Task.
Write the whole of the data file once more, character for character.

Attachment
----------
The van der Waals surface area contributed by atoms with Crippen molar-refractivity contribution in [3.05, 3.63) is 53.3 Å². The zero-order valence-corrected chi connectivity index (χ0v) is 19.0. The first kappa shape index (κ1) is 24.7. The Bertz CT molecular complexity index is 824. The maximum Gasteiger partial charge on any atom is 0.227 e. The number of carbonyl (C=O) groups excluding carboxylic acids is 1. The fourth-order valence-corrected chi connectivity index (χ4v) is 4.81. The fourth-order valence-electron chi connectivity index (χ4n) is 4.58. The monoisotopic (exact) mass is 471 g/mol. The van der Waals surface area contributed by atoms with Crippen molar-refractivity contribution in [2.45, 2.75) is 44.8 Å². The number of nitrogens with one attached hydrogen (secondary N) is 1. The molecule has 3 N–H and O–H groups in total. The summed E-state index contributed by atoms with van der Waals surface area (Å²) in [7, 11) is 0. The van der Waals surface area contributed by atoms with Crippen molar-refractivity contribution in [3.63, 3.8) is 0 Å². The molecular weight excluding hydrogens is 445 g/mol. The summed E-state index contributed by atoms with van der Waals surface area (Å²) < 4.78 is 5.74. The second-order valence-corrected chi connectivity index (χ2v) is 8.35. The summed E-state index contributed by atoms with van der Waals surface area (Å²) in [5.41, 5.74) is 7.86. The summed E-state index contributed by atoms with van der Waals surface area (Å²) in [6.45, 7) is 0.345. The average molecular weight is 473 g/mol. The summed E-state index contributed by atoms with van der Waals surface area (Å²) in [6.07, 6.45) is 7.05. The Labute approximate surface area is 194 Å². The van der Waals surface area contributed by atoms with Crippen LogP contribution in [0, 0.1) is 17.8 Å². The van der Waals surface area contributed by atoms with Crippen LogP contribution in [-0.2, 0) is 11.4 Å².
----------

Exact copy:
The van der Waals surface area contributed by atoms with Crippen molar-refractivity contribution in [3.05, 3.63) is 53.3 Å². The zero-order valence-corrected chi connectivity index (χ0v) is 19.0. The first kappa shape index (κ1) is 24.7. The Bertz CT molecular complexity index is 824. The maximum Gasteiger partial charge on any atom is 0.227 e. The number of carbonyl (C=O) groups excluding carboxylic acids is 1. The fourth-order valence-corrected chi connectivity index (χ4v) is 4.81. The fourth-order valence-electron chi connectivity index (χ4n) is 4.58. The monoisotopic (exact) mass is 471 g/mol. The van der Waals surface area contributed by atoms with Crippen molar-refractivity contribution in [2.45, 2.75) is 44.8 Å². The number of nitrogens with one attached hydrogen (secondary N) is 1. The molecule has 3 N–H and O–H groups in total. The summed E-state index contributed by atoms with van der Waals surface area (Å²) in [7, 11) is 0. The van der Waals surface area contributed by atoms with Crippen molar-refractivity contribution in [3.63, 3.8) is 0 Å². The molecular weight excluding hydrogens is 445 g/mol. The summed E-state index contributed by atoms with van der Waals surface area (Å²) < 4.78 is 5.74. The second-order valence-corrected chi connectivity index (χ2v) is 8.35. The summed E-state index contributed by atoms with van der Waals surface area (Å²) in [5.41, 5.74) is 7.86. The summed E-state index contributed by atoms with van der Waals surface area (Å²) in [6.45, 7) is 0.345. The average molecular weight is 473 g/mol. The summed E-state index contributed by atoms with van der Waals surface area (Å²) in [6.07, 6.45) is 7.05. The Labute approximate surface area is 194 Å². The van der Waals surface area contributed by atoms with Crippen LogP contribution in [0, 0.1) is 17.8 Å². The van der Waals surface area contributed by atoms with Crippen LogP contribution in [-0.2, 0) is 11.4 Å².